“I’d like to think I can do it without any pain relief, but we’ll see.”
“Why?” I couldn’t help but ask.
“I mean, there’s nothing wrong with it, but it would be good to manage without it.”
“But why though?”
“Well… that’s just the way it is, isn’t it.”
My friend was clearly struggling with the idea, so I dropped it. But it bothered me for the rest of the day. It’s obviously still bothering me or I wouldn’t be writing this now.
The conversation was about pain relief in childbirth. She was 10 weeks pregnant with her first, and I had just given birth to my second, so she (completely incorrectly) assumed that I was a deeply knowledgeable source of information with whom to discuss impending motherhood. I’ve since explained that I know absolutely nothing. But her assumption that she should be avoiding pain relief was interesting to me – it was clearly deeply ingrained in her subconscious, but when I questioned it she couldn’t explain why.
And that’s the problem. We’ve been conditioned to think that pain relief is a bad thing. That we should be having as “natural” a childbirth as possible. Yet most people aren’t really sure why – they’re just scared of not living up to expectations. But it’s total BS anyway.
Natural childbirth is a myth.
If you want your pregnancy and birth to be completely natural, then I assume you’re not having any ultrasound scans, not taking any prenatal vitamins, not allowing your midwife to listen to your foetus’ heartbeat at any point and not having any blood tests. Because none of those things are natural.
Oh wait, you’re having all of those things. So it’s not really that you want a “natural” pregnancy and birth, it’s just pain relief you object to. Why is that? Unless you’re a hardcore masochist who really enjoys excruciating pain, it’s probably because you’ve fallen victim to one, or several, of the harmful myths that are fed into women’s subconscious minds.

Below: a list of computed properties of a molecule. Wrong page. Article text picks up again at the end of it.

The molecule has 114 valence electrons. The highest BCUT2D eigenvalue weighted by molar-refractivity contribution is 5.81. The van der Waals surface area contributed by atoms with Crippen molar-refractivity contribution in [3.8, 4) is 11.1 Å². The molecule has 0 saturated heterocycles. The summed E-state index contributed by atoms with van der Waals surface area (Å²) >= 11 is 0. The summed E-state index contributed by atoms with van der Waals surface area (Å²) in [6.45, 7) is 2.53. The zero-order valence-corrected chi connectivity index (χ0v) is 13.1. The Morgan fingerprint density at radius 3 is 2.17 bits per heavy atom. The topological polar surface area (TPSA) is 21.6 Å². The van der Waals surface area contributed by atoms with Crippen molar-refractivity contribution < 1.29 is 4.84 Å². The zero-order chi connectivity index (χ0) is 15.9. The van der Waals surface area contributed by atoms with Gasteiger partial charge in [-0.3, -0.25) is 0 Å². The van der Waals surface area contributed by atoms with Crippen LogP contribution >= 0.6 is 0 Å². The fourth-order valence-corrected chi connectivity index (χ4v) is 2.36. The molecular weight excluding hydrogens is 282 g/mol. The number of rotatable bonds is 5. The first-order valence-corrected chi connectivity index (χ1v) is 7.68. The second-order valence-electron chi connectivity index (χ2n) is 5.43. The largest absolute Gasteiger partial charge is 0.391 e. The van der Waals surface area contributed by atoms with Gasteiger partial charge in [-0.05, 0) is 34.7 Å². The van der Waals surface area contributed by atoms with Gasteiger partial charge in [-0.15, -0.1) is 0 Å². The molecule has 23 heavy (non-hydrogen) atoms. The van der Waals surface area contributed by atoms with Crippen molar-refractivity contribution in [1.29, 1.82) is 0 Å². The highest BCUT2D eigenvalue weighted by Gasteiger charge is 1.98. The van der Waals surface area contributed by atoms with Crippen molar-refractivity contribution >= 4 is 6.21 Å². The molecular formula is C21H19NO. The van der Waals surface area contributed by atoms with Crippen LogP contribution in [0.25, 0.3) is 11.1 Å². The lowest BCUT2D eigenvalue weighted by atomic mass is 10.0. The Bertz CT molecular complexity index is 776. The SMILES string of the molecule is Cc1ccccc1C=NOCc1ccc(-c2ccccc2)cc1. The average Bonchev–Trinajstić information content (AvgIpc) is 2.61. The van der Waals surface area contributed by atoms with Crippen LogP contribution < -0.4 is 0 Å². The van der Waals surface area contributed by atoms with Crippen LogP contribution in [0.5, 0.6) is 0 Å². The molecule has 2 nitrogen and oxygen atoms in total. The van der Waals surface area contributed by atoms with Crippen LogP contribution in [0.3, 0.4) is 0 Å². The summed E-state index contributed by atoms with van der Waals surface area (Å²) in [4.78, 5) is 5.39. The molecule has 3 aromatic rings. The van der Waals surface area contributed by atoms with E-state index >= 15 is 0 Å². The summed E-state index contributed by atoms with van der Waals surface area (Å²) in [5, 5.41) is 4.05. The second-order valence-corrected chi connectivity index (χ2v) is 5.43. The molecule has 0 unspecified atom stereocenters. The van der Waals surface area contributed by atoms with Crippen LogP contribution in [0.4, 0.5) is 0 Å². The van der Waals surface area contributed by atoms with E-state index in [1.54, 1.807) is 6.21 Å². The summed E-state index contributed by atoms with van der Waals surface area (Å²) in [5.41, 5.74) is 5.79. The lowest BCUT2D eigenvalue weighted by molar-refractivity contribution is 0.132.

The myth of the woman in the African village
There was a discussion in one of the eight million mums’ Facebook groups that I’m in about pain relief in childbirth, and one comment that I read made me so angry that I nearly smashed my laptop. One mother had written, “If women in Africa can give birth without any interventions then we can too.” There are so many things wrong with this comment that I hardly know where to start. But, true to form, I’ll give it a good go.
First of all, it’s a classic of the “talking about Africa as if it were a country” genre. The Western-centric, white privileged mind often thinks of Africa as a homogenous lump of land where everything is the same. I think Geldof has a lot to answer for there – my generation, who grew up hearing “there won’t be snow in Africa this Christmas time” with no regard for places like, I don’t know, Kilimanjaro, appear to taken the idea that all of Africa is identical and run with it. But it isn’t. Assuming that everyone in Africa lives in small villages without access to hospitals and drugs is just plain racist, I’m afraid there’s no other word for it.